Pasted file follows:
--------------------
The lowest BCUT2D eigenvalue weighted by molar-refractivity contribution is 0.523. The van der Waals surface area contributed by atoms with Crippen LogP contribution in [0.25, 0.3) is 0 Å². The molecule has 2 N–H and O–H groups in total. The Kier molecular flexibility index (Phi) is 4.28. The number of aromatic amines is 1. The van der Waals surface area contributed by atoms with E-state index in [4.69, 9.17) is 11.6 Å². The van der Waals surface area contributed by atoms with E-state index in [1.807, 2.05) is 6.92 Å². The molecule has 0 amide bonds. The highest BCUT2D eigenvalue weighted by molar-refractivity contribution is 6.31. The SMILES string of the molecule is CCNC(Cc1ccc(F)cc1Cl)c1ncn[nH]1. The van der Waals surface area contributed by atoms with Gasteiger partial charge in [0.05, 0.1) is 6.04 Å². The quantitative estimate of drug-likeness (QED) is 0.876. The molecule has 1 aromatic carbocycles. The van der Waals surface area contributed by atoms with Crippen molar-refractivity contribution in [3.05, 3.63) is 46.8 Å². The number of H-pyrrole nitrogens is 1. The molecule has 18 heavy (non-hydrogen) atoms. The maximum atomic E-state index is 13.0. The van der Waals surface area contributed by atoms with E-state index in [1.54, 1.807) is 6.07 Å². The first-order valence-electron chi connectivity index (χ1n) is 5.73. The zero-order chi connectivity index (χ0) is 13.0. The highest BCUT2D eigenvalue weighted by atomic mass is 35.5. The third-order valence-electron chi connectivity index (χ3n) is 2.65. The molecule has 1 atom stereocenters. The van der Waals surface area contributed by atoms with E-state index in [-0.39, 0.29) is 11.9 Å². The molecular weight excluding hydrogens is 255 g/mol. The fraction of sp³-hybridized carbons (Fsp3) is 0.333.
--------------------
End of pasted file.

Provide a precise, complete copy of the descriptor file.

The lowest BCUT2D eigenvalue weighted by molar-refractivity contribution is 0.523. The van der Waals surface area contributed by atoms with Crippen LogP contribution in [0.25, 0.3) is 0 Å². The molecule has 2 N–H and O–H groups in total. The Kier molecular flexibility index (Phi) is 4.28. The number of aromatic amines is 1. The van der Waals surface area contributed by atoms with E-state index in [4.69, 9.17) is 11.6 Å². The van der Waals surface area contributed by atoms with E-state index in [1.807, 2.05) is 6.92 Å². The molecule has 0 amide bonds. The highest BCUT2D eigenvalue weighted by molar-refractivity contribution is 6.31. The SMILES string of the molecule is CCNC(Cc1ccc(F)cc1Cl)c1ncn[nH]1. The van der Waals surface area contributed by atoms with Gasteiger partial charge in [0.05, 0.1) is 6.04 Å². The quantitative estimate of drug-likeness (QED) is 0.876. The molecule has 1 aromatic carbocycles. The van der Waals surface area contributed by atoms with Crippen molar-refractivity contribution in [3.05, 3.63) is 46.8 Å². The number of H-pyrrole nitrogens is 1. The molecule has 18 heavy (non-hydrogen) atoms. The maximum atomic E-state index is 13.0. The van der Waals surface area contributed by atoms with E-state index in [1.54, 1.807) is 6.07 Å². The first-order valence-electron chi connectivity index (χ1n) is 5.73. The zero-order chi connectivity index (χ0) is 13.0. The highest BCUT2D eigenvalue weighted by atomic mass is 35.5. The third-order valence-electron chi connectivity index (χ3n) is 2.65. The molecule has 1 atom stereocenters. The van der Waals surface area contributed by atoms with E-state index in [-0.39, 0.29) is 11.9 Å². The molecular weight excluding hydrogens is 255 g/mol. The fraction of sp³-hybridized carbons (Fsp3) is 0.333.